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SALT LAKE CITY -- Kandas Prasad's "ah-ha" moment came when she saw her 4-year-old handle a Crayon as if it were a cigarette.
"I thought to myself, 'OK, this has got to stop,'" Prasad said of a smoking habit that began when she was 15 years old.
Tobacco was but one of Prasad's addictions. She is also a recovering heroin addict. Remarkably, the 27-year-old managed to give up both substances while undergoing treatment at the House of Hope in Salt Lake City.
Under a wellness initiative announced Wednesday at the treatment center by representatives of the Utah Department of Health and the Utah Department of Human Services, all publicly funded substance abuse and mental health facilities in the state will be tobacco free by 2012. The underlying goal the Recovery Plus initiative is to develop holistic treatment plans for all clients in substance abuse and mental health facilities that receive public funding.
The program will integrate tobacco cessation into treatment protocols and require the campuses to be tobacco free.
Dr. Robert Rolfs, director of the state health department's Division of Disease Control and Prevention, said studies show that treating tobacco use along with drug or alcohol abuse improves recovery rates.
"Many people have such severe problems that at times we forget that tobacco use kills more people than the so-called 'serious' drugs combined," Rolfs said.
On average, people with mental illness die 25 years earlier than the general population, largely due to conditions caused or worsened by smoking. "In fact, in Utah, we know it's 29 years earlier," said Palmer DePaulis, executive director of the Utah Department of Human Services.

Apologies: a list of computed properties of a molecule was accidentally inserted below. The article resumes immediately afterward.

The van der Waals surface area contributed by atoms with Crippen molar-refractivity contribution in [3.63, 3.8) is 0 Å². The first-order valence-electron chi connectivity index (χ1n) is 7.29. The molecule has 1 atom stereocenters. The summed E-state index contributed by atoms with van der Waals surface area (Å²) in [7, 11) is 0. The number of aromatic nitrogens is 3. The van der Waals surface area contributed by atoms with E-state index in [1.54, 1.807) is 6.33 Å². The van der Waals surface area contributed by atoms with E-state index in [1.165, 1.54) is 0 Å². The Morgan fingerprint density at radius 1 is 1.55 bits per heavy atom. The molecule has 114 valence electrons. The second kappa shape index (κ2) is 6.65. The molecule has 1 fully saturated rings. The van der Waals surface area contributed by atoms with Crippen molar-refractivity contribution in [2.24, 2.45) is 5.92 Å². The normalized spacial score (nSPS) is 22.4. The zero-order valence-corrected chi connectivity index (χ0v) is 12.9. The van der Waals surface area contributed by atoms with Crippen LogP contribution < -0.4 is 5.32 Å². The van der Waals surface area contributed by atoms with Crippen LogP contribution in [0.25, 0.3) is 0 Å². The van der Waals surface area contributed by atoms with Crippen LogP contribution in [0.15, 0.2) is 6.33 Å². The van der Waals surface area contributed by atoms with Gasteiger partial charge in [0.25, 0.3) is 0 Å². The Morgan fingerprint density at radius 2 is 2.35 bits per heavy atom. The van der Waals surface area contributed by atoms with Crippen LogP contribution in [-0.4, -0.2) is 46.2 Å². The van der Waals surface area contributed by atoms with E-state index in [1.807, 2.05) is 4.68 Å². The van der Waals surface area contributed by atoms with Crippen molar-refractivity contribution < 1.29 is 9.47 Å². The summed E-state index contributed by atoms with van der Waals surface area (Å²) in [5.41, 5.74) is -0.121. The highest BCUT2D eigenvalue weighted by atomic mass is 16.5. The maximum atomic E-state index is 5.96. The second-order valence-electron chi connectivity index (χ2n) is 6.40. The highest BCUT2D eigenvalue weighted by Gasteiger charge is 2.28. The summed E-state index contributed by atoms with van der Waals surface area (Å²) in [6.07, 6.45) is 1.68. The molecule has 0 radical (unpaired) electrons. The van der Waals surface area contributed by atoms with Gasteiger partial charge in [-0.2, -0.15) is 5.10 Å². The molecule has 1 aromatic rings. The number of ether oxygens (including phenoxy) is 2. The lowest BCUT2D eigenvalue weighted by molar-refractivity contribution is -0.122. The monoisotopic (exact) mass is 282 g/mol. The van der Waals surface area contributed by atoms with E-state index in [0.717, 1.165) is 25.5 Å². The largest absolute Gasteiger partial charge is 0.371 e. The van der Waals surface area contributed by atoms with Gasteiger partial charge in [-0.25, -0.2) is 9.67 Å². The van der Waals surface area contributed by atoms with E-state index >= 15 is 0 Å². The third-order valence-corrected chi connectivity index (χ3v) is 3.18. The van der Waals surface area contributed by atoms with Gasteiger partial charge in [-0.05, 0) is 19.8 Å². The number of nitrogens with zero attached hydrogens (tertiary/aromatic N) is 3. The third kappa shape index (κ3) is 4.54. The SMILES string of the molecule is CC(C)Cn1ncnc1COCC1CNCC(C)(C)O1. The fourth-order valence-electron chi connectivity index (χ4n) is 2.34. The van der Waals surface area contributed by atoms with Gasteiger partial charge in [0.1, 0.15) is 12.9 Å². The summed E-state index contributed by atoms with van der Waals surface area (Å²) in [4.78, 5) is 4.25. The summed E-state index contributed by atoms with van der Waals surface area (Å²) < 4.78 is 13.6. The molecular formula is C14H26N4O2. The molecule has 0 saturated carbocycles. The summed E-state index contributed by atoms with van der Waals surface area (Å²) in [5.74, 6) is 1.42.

Prasad said she also wanted to quit smoking because she has been a witness to her mother's declining health. Her 66-year-old mother has smoked for 51 years. She has emphysema and lives in a nursing home, where she is on oxygen 24 hours a day. "I see every day how smoking kills. It kills slowly and painfully," Prasad said. Prasad has not smoked for seven months. "It's very important to me to be able to say 'I'm a nonsmoker' -- to show my kids what I've overcome. They're excited, they're very proud of me."
The initiative will ramp up over the next two years. The state agencies have spent much of the past year planning how to launch the initiative. Meanwhile local health, substance abuse and mental health agencies have been meeting to share their expertise and develop policies and practices to make the program work.
Many people have such severe problems that at times we forget that tobacco use kills more people than the so-called 'serious' drugs combined.
–Dr. Robert Rolfs
Prasad said slowly implementing the program makes sense considering "there are some women I've been in recovery with that would probably leave treatment without cigarettes. That's what's scary about this."
But Prasad knows from her own experience that giving up tobacco on top of heroin was a remarkable gift for her children. They will have a mother who has substantially better health and someone who does not model smoking to her children.
"It worked for me. I'm just hoping I can help somebody else," she said.